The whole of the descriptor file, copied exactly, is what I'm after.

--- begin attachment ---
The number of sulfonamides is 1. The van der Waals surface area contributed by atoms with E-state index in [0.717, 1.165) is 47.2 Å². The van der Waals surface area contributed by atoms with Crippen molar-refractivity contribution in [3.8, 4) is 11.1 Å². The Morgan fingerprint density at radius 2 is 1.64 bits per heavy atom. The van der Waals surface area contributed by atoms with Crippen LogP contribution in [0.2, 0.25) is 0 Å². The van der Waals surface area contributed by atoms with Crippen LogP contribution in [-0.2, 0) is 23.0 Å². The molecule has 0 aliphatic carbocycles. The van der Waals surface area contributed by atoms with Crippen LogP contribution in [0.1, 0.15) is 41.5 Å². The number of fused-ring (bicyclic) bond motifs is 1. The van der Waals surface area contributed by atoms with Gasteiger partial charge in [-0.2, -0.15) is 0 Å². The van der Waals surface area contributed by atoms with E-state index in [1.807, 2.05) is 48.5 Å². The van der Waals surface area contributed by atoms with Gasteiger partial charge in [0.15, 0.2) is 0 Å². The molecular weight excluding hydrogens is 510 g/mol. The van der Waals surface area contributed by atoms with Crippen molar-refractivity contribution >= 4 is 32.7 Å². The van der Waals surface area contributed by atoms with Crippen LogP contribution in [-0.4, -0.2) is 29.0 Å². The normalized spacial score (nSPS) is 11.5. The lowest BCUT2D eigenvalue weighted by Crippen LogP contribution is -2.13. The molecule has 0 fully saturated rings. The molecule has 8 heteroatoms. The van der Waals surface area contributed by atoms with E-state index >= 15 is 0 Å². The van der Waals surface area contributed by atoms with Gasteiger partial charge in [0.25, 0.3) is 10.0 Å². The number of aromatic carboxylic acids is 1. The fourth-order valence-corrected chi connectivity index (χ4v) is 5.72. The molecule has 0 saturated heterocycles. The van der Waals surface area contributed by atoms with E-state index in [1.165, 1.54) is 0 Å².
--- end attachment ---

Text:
The number of sulfonamides is 1. The van der Waals surface area contributed by atoms with E-state index in [0.717, 1.165) is 47.2 Å². The van der Waals surface area contributed by atoms with Crippen molar-refractivity contribution in [3.8, 4) is 11.1 Å². The Morgan fingerprint density at radius 2 is 1.64 bits per heavy atom. The van der Waals surface area contributed by atoms with Crippen LogP contribution in [0.2, 0.25) is 0 Å². The van der Waals surface area contributed by atoms with Crippen LogP contribution in [-0.2, 0) is 23.0 Å². The molecule has 0 aliphatic carbocycles. The van der Waals surface area contributed by atoms with Crippen LogP contribution in [0.1, 0.15) is 41.5 Å². The number of fused-ring (bicyclic) bond motifs is 1. The van der Waals surface area contributed by atoms with Gasteiger partial charge in [-0.2, -0.15) is 0 Å². The van der Waals surface area contributed by atoms with E-state index in [1.807, 2.05) is 48.5 Å². The van der Waals surface area contributed by atoms with Gasteiger partial charge in [0.15, 0.2) is 0 Å². The molecular weight excluding hydrogens is 510 g/mol. The van der Waals surface area contributed by atoms with Crippen molar-refractivity contribution >= 4 is 32.7 Å². The van der Waals surface area contributed by atoms with Crippen LogP contribution in [-0.4, -0.2) is 29.0 Å². The normalized spacial score (nSPS) is 11.5. The lowest BCUT2D eigenvalue weighted by Crippen LogP contribution is -2.13. The molecule has 0 fully saturated rings. The molecule has 8 heteroatoms. The van der Waals surface area contributed by atoms with E-state index >= 15 is 0 Å². The van der Waals surface area contributed by atoms with Gasteiger partial charge in [0.25, 0.3) is 10.0 Å². The number of aromatic carboxylic acids is 1. The fourth-order valence-corrected chi connectivity index (χ4v) is 5.72. The molecule has 0 saturated heterocycles. The van der Waals surface area contributed by atoms with E-state index in [1.165, 1.54) is 0 Å².